» Topic: Tree FarmingBonner & Partners

Monday, 22 January 2018

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Tree Farming

This topic contains 8 replies, has 4 voices, and was last updated by  Bill Bonner 4 years, 9 months ago.

Viewing 9 posts - 1 through 9 (of 9 total)
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  • #17622

    DOUG T.
    Member

    I live in an area heavy in pine and hardwood forests, with a vigorous forestry industry around. The property price of timberland is depressed in the area. Taking this sites suggestions for long term real estate investments that can be put in a trust as a transgenerational family business, I am considering purchasing some timberland and getting into thebusiness as a sideline. I have absolutely no experience in the industry or farming in general, but plan on contracting the harvesting to loggers when needed and replanting to continue the process for future generations.

    Does any member have any experience or advice?

    #27265

    HENSE E.
    Participant

    Doug, My family has been growing timber in Alabama for 100 years or more. Feel free to call me at 334-227-8814 or 334-549-3408 to discuss in detail. My contacts are reporting that prices have bottomed, are heading north again, and that cash buyer interest is quickly building. Thanks, Member Hense R. Ellis II

    #27266

    DOUG T.
    Member

    Thanks Hense. I’ll try again to talk to you soon. My preliminary financial analysis is that timberland is too expensive at $2000/acre and will only give an inflation hedge and 2% ROI. Despite land costs being lower than they were 5 years ago, they still seem to be out of proportion to the timber output price if you follow a trendl iine over last 100 years. Maybe even at 4-5 times premium. Timberland price at $300-600/acre would be much more in line with production output for a 10% ROI.

    Seems some of the tREITS are in cash flow problems and are wanting to unload land due to low cash flow from low timber demand. But they sure don’t want to unload at a reasonable price, and with all of the QE, there seems to be a lot of cash chasing a few real assets for an inflation hedge.

    #27268

    HENSE E.
    Participant

    Yes, and my opinion is that the inflation hedge chase is just gettin’ started. Buying timberland now is not that different than buying gold, except. that, with timberland, one at least receives an income from wood production and hunting leases. The last time timberland prices really went north was during the 70’s, which, not coincidentally, was the last time gold prices really went north. As of this week, I am hearing $1400-1500 per acre for the raw dirt, with timber value added atop that. If the housing mkt REALLY has bottomed out, lumber prices should continue to recover from their long term low in the low $200’s per 1,000 board feet. Paper wood prices have already recovered. There are worse places to place one’s cash, but, as always, timberland should only be part of a diversified asset portfolio.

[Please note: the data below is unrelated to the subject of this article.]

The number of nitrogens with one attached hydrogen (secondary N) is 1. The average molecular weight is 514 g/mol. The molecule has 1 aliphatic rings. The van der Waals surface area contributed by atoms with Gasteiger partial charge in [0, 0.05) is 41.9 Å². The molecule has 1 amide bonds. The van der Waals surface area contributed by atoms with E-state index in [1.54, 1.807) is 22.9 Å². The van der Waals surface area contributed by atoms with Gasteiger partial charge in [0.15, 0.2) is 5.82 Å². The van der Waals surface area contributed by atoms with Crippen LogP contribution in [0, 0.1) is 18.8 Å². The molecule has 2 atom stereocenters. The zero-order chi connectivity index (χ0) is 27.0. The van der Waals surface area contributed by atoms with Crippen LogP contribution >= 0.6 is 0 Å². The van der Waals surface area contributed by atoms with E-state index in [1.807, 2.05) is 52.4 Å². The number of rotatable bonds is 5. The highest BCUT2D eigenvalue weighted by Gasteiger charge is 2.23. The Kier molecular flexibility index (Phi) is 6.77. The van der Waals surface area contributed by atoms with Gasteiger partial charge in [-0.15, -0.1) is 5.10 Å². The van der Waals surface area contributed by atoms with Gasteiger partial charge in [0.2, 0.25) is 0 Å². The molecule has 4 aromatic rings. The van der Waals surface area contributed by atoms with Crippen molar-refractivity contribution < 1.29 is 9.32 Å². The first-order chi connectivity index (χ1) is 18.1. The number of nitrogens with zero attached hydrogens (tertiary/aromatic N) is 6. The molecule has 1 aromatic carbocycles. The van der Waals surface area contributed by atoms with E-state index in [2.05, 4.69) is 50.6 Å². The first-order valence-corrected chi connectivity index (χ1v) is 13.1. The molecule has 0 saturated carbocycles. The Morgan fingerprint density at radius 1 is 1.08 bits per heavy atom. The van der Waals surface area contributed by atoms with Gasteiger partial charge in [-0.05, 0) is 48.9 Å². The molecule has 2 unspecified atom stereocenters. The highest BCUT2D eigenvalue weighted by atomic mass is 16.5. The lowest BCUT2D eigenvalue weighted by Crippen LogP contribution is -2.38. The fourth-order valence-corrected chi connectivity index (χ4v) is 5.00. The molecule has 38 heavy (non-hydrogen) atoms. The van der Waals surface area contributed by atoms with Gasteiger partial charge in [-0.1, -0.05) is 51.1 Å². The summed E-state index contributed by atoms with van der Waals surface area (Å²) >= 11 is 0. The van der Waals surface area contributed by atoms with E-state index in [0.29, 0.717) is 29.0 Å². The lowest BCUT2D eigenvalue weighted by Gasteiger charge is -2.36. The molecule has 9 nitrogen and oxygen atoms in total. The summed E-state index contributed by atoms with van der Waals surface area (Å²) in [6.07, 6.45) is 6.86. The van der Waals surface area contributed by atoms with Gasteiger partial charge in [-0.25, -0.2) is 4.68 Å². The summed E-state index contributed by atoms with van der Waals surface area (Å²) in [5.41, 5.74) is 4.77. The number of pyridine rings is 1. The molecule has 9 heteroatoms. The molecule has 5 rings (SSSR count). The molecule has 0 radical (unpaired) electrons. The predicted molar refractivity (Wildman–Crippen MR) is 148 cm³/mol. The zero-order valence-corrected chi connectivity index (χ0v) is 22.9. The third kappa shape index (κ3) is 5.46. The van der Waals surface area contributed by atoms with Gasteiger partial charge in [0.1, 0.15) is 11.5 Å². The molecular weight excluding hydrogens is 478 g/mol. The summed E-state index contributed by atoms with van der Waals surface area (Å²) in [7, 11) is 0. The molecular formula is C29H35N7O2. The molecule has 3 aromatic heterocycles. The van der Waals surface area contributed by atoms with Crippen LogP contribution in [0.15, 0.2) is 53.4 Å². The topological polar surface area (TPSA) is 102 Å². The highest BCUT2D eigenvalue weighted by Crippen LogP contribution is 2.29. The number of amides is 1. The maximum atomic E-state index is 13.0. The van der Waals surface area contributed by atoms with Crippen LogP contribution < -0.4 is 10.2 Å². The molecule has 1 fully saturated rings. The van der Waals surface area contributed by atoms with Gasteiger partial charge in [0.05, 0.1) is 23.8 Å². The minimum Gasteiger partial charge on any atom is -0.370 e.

#27269

    PABLO A.
    Participant

    Hi Dough,

    In case you are interested in a more exotic frontier market, my family is a large shareholder Ecuador’s largest fiduciary trust co.

    Within the trusts that we managed, there is one that focuses on a pure play on teak.

    The trust holds units, equivalent to the trees on the ground and not the land, which makes it a bit more affordable.

    If this is of interest, please let me know and we can schedule a call.

    All the best,

    Pablo Andrade

    #27271

    DOUG T.
    Member

    Today, an article from zero hedge states that timber will be best performing asset class over next 7 years, with annualized returns of 6.5%.

    #27282

    DOUG T.
    Member

    Chris Mayer had an article in Daily Reckoning today that said that Investors should avoid timberland and tREIT.
    Timberland in the South is particularly a bad investment because it is overpriced without a new housing boom.

    #27010

    MSlack
    Member

    As of Jan 1/13, lumber is at a 5 year high, which comes from timber/logs. Housing , new starts, is on the increase, delinquent homes is on the decrease, all of which indicate positive action in the continental USA. However, and this strikes me as a systemic flaw in the basic thinking inherent in the posts above; all the intent in the concept is on placing a bet and hoping the bet is profitable. There is no cash flow in purchasing timber land, just a bet that the cost of land and timber will climb, which means, it’s just betting.
    Why? Why bet at all? Speculate – same thing. Bet on a sure thing – same thing. It’s just betting. Again. . . why?
    With decent cash flow paid for by others, an investment becomes sensible. But to simply bet???? That just gambling.
    Not a good idea, Ahhh but wait, maybe you know more than every one else and can predicte what others cannot? Not.

    #18051

    DOUG T.
    Member

    Hense,
    Do you harvest, bale, and sell the pine straw as mulch? Apparently, it is becoming a very popular landscape mulch, and some experts claim the revenue can match the timber revenue. Estimates of 50-200 bales per acre every other year for 8yo+ farms, and selling for about $15-20/bale. Seems there are some farmers figuring out ways to make exyra revenue instead of it rotting on the ground.

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